Freedom from Comparisons

Freedom from Comparisons

by Olivia (Livi) Tolbert (the class of 2017)

“Comparison is the thief of joy.” Theodore Roosevelt

I began to study ballet seriously at the age of thirteen, which is considered quite late for the majority of dancers.  It was easy to look at the other dancers and feel worthless. I stayed in a younger class for a year, and it was very discouraging that a fifth grader could land a sequence when I— an eighth grader— could not. Whenever the time would come to go out and dance a new choreography, I never felt comfortable standing in front of fifteen people and performing a sequence I barely knew; and when I did know it,  I messed up frequently. The other girls had been dancing years longer than I, and it was very evident in all of our exercises. After a particularly devastating experience (which was meant to inspire me and not depress me), I made a vow I would never step on the dance floor again. Yet God brought to my mind that He is everything I will ever need, and though I may stumble around during my double and triple pirouettes, He still loves me: no more and no less than everyone else. A quintuple pirouette with a proud heart does not bring glory to God, but a single pirouette with a humble heart may show His glorious name.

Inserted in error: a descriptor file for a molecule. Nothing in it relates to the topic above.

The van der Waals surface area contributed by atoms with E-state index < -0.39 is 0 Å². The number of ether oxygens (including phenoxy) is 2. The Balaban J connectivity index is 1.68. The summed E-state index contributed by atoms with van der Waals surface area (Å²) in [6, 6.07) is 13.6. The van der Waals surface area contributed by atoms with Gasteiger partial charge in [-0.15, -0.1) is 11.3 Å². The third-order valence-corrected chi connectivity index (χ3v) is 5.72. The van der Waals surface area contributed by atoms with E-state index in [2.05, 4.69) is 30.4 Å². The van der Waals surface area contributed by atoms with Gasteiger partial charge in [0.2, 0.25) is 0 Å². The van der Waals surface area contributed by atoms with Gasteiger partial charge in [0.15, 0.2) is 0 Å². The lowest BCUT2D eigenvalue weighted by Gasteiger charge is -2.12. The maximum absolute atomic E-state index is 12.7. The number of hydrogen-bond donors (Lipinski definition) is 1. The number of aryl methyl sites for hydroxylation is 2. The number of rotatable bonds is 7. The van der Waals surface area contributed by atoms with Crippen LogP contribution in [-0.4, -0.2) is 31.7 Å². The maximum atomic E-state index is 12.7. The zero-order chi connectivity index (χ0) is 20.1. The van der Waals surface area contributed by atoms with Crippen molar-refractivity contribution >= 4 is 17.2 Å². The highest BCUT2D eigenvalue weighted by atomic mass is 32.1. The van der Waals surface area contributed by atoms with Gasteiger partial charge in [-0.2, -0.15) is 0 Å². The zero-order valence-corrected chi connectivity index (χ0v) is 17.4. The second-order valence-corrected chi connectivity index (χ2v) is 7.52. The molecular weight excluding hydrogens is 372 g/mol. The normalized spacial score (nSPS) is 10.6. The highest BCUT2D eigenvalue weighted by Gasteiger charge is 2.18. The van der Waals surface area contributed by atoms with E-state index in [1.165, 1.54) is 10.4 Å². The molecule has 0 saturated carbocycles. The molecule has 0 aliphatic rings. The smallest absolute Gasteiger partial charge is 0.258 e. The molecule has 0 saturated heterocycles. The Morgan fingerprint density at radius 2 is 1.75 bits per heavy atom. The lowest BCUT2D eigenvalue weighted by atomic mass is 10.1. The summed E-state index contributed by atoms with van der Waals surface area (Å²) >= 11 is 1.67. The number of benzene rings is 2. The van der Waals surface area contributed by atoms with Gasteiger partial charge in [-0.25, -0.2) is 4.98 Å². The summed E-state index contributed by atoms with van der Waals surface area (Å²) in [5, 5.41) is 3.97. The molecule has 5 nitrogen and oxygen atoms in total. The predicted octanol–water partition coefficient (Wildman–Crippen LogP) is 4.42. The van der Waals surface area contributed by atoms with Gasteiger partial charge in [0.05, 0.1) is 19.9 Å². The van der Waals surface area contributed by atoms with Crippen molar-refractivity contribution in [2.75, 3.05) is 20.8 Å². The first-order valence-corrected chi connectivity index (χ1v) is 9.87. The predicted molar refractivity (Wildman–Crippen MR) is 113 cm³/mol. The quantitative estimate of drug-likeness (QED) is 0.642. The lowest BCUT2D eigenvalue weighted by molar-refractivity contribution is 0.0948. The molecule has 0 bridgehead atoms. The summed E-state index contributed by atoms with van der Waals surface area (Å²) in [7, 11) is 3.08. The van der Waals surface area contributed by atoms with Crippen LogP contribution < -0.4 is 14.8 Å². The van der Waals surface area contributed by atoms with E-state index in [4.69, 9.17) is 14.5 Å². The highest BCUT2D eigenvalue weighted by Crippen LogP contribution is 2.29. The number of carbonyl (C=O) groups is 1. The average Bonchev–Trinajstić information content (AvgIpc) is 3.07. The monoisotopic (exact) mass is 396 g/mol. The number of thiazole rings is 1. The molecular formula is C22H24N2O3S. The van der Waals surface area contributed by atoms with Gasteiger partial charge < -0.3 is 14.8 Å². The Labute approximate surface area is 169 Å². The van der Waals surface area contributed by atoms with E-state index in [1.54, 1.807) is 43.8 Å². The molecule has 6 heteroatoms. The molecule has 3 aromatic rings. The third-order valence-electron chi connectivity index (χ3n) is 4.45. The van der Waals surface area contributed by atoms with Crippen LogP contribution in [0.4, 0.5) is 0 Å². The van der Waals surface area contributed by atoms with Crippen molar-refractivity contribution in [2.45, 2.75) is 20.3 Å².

While we may fail in this world, He never leaves us. While we may compare ourselves to each other, He does not. It was never a part of His plan for His people to compare themselves to each other. In I Corinthians 12, Paul instructs the Church in the different gifts of the Spirit, and these instructions can be applied to everyday life as well.  Paul says:“…There are different kinds of gifts, but the same Spirit distributes them. There are different kinds of service, but the same Lord. There are different kinds of working, but in all of them and in everyone it is the same God at work” (emphasis added).

These verses are so precious because of the uniting of the different gifts and the uniting of the Church body. While we may see one job or act of service as more godly or worthwhile, to God all are equally important if done with a heart that pleases Him. When comparing myself to others, I could not bring glory to God. Comparison stole away the joy that God had given me to experience. Yet when I go out to dance with my head up, courage in my heart, and the spirit of God in me, I can bring glory to His name, no matter what anyone else does.

Luke Shawhan